A. thaliana seeds were surface-sterilized, germinated, and grown as previously described (Joseph et al., 2019). Two-week-old plants were carefully transferred to standard vermicompost, purchased from the Central Plantation Crop Research Institute, Kasaragod, India.

Confirmation of the T-DNA insertion mutant of AtBRCA2B gene

The BRCA2B mutant line, SALK_124404, is a homozygous mutant in which the T-DNA was inserted into the 13th intron (supplementary Fig. 1A). The mutant was reconfirmed by PCR (supplementary Fig. 1C) using T-DNA-specific primers (supplementary Fig. 1A and Fig. 1B) (O’Malley et al., 2015) and by sequencing the amplicon using the Sanger sequencing method, executed by Xcelris, India (Crossley et al., 2020) (supplementary Fig. 1D).

Making of the GUS detector, BRCA2B-gus mutant line

The GUS detector, BRCA2B-gus mutant line, was generated by crossing the plants from line R2L1 with BRCA2B mutant plants. The GUS gene in R2L1 is a noncoding gene into which two identical introns are inserted in reverse orientation (supplementary Fig. 2A). Recombination events are monitored by GUS expression due to the HR that occurs between the introns. The double homozygous BRCA2B-gus mutant line has two T-DNAs (supplementary Fig. 2B). To identify such events, sequential steps of screening and confirmation were followed in each generation (supplementary Fig. 3A). Crossing R2L1 with BRCA2B mutants developed heterozygous F1 progenies. Selfing of F1 progenies resulted in F2 progenies. All F2 plants were germinated on kanamycin-containing growth media. Kanamycin-resistant F2 plants were screened for the homozygosity of BRCA2B loci using PCR with BP/RP (supplementary Fig. 4A) and LP/RP (supplementary Fig. 4B) primer pairs. Identified F2 plants homozygous for the mutant BRCA2B loci were screened using PCR with GUS primers to check whether they have the second T-DNA harboring the GUS recombinant construct (supplementary Fig. 4C). To identify the F2 plant homozygous for gus loci, we performed semi-quantitative real-time PCR of the DNA with NPTII* primers (supplementary Fig. 4D). Homozygotes for both T-DNAs would have four copies of NPTII, and those that are hemizygous for the gus loci would have three copies of NPTII (supplementary Fig. 3B). The identified double homozygous mutant was re-confirmed by segregation analysis of its F3 generation using PCR with GUS and T-DNA-specific primers (supplementary Fig. 5A–5C).

Phenotype analysis

Phenotype analysis was conducted in three experimental replicates, each with 15–20 plants. The root length was measured manually. Fresh weight was assessed using a weighing balance (Shimadzu, Japan). The lengths of seeds, siliques, and rosettes were measured digitally using a stereo microscope (Motic, Spain). The number of seeds per silique was counted manually. Chlorophyll extraction was performed using DMSO, and the optical density was measured at 645 and 663 nm in a UV spectrophotometer (Thermo Scientific, USA) against a DMSO blank (Hiscox and Israelstam, 1979). Chlorophyll content was calculated based on Arnon’s equation (Pérez-Patricio et al., 2018).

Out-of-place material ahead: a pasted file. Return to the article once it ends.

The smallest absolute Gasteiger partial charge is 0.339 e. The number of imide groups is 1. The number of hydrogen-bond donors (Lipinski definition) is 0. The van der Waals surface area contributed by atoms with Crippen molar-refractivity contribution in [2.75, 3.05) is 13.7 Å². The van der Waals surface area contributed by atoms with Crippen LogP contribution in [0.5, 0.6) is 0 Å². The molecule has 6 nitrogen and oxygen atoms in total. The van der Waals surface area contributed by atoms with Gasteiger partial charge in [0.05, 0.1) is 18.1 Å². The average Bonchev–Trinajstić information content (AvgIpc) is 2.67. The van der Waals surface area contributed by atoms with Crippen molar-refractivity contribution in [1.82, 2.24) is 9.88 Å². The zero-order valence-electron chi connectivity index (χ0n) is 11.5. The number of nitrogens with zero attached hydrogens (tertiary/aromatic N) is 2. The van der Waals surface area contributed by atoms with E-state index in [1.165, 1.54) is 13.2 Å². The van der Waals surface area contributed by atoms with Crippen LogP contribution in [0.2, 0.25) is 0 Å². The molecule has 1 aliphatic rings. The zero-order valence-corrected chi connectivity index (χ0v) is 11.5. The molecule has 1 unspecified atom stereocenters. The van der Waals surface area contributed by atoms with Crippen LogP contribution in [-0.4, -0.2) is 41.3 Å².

Extraction and quantification of RNA/DNA, and cDNA synthesis

RNA was isolated from 4-week-old plants using Tri reagent (Origin, Diagnostics & Research, India) (Shi and Bressan, 2006). DNA was extracted using the CTAB method (Doyle and Doyle, 1987) from 4-week-old plants. Both nucleic acids were quantified using the Nanodrop 2000c Spectrophotometer (Thermo Scientific, USA). cDNA was synthesized using the Moloney murine leukemia virus reverse transcriptase (M-MLV-RT) kit (Invitrogen, USA) from 1 μg of the isolated RNA samples, following the manufacturer’s protocol.

Primer designing

The T-DNA-specific primers used to screen the AtBRCA2B loci (supplementary Fig. 1B) were as recommended by the Salk Institute Genome Analysis Laboratory. The remaining primers (supplementary Table 1) were designed using the PrimerQuest tool from IDT (https://www.idtdna.com/pages/tools/primerquest). All primers were synthesized by Sigma-Aldrich India Pvt Ltd.

PCR screening and sequence confirmation

The PCR reaction mixture contained 100 ng of genomic DNA, 1 μl (10 pmol/μl) each of forward and reverse primers, 2.5 μl of Taq polymerase (1U)-containing master mix, and nuclease-free water. All PCR components were from Origin Diagnostics & Research, India, and the experiments were run on an Eppendorf Mastercycler-PCR Thermal Cycler. PCR conditions were as follows: initial denaturation for 2 min at 94°C, denaturation for 1 min at 94°C, annealing (temperature based on the primer used), extension for 1 min at 72°C, and cooling for 5 min at 4°C. Confirmation was achieved by sequencing the amplicon using the Sanger sequencing method from Xcelris, India (Crossley et al., 2020).

Somatic recombination assay

Recombination assays were conducted using homozygous plants from the GUS detector mutant and the BRCA2B mutation detector lines. Somatic mutations were detected in 4-week-old plants by the occurrence of blue spots, obtained after GUS histochemical staining as previously described (Jefferson, 1989; Shah et al., 2015). The experiments were repeated three times, with more than 100 plants in each trial. Images of plants with blue sectors were captured using a stereo microscope (Motic, Spain).